The IPY-CARE project - background
To explore, quantify and model Arctic climate change, its interaction with the climate in lower latitudes and its impact on Arctic marine ecosystem, and to assess the socio-economic consequences for Europe
- To determine the processes responsible for the past and present variability and changes in the Arctic climate system and to improve their representation in regional and global climate models
- To understand the degree to which recent variability and changes in the Arctic climate system, e.g., shrinking sea-ice cover, thawing permafrost and increased methane emission, are of natural or anthropogenic origin
- To understand and quantify the response of marine biological processes to climate change and their effects on Arctic marine ecosystems and the air-sea CO2 fluxes and to improve their representation in ecosystem models and inclusion in global climate models
- To quantify the Arctic freshwater budget and its linkages to the global thermohaline circulation (THC) and climate, and to assess its potential in causing rapid climate change, sea-level change and sequestration of CO2
- To improve capabilities to predict Arctic climate on decadal and longer time scales and design optimal components of an integrated monitoring and forecasting system
- To assess the impact of climate change in the Arctic on the THC, marine ecosystems and fisheries, transportation, offshore industry and oil and gas production, coastal infrastructures, and on climate in Europe
A consensus from coupled atmosphere-ocean modelling studies of increasing greenhouse-gas (GHGs) scenarios is that anthropogenic global warming will be enhanced in the northern high latitudes, due to complex feedback mechanisms in the atmosphere-ocean-ice system.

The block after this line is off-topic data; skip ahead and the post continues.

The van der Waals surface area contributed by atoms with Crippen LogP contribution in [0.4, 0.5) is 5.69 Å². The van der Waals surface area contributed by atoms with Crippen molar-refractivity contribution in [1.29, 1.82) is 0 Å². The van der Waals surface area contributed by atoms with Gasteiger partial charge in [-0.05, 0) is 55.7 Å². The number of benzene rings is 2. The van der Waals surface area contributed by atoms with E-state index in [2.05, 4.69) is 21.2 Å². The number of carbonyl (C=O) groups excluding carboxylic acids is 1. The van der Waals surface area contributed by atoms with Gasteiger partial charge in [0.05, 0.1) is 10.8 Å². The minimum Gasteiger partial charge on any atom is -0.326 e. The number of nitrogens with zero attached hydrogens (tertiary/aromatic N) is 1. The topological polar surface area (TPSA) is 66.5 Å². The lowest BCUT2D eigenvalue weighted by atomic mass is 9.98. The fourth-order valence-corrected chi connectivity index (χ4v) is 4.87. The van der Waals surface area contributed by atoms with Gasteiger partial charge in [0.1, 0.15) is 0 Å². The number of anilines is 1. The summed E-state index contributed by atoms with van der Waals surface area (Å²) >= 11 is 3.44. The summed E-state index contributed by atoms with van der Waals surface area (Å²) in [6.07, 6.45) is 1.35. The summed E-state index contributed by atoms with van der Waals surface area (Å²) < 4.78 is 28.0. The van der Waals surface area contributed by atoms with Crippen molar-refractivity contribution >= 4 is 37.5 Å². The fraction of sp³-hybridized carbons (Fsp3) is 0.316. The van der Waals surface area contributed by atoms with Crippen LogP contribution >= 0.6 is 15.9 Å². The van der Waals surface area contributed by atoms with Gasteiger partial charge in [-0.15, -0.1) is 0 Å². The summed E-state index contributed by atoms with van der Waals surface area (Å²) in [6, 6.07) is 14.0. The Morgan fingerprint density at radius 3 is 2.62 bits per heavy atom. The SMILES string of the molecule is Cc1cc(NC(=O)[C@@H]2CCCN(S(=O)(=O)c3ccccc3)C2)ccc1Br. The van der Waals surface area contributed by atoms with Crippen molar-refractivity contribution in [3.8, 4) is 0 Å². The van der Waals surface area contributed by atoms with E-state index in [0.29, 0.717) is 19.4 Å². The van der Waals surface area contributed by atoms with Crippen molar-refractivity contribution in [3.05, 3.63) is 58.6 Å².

The predicted warming in the Arctic over the next 50 years is ~3-4 C or more than twice the global average. This suggests that the Arctic may be where the most rapid and dramatic changes (e.g., a shrinking sea ice cover and a glacial meltdown) may take place during the 21st century. Recent synthesis reviews of fragmentary observational evidence taken together provide a reasonably coherent portrait of Arctic and boreal change, indicating that the last 2-3 decades have experienced unusual warming over northern Eurasia and North America, reduced Arctic sea ice, marked changes in Arctic Ocean hydrography, reduced glaciers and snow cover, increased runoff into the Arctic, increased tree growth in northern Eurasia, reduced tundra areas and thawing permafrost.
There have clearly been significant advancements from observations and models in recent years; however there remain many key uncertainties concerning the fundamental processes underlying Arctic climate-system changes in the past, present and future and how to model them, the spatial-temporal characteristics of Arctic climate change and the bio-geophysical and socio-economic consequences, including their role for Europe:
- Many of the fundamental processes of Arctic climate dynamics are not fully understood. For example, the Arctic warming in the recent decades has coincided with decadal-scale anomalies in atmospheric phenomena such as the North Atlantic Oscillation (NAO), which affects temperature, precipitation and storminess in Europe including the Mediterranean region. The NAO appears as part of the broader Arctic Oscillation (AO) - the Northern Annular Mode (NAM) of atmospheric circulation variability that involves changes in the strength of the atmospheric polar vortex, characterized by strong troposphere-stratosphere coupling. There is evidence of other modes of atmosphere-ocean-ice variability in the Arctic, but neither their spatial-temporal characteristics nor linkages to the NAO/AO and teleconnections to tropical and extra-tropical regions have been determined. Moreover, mesoscale processes and their feedbacks (e.g., those governing fluxes at the atmosphere-ocean-ice interface) are neither well quantified nor well represented in models.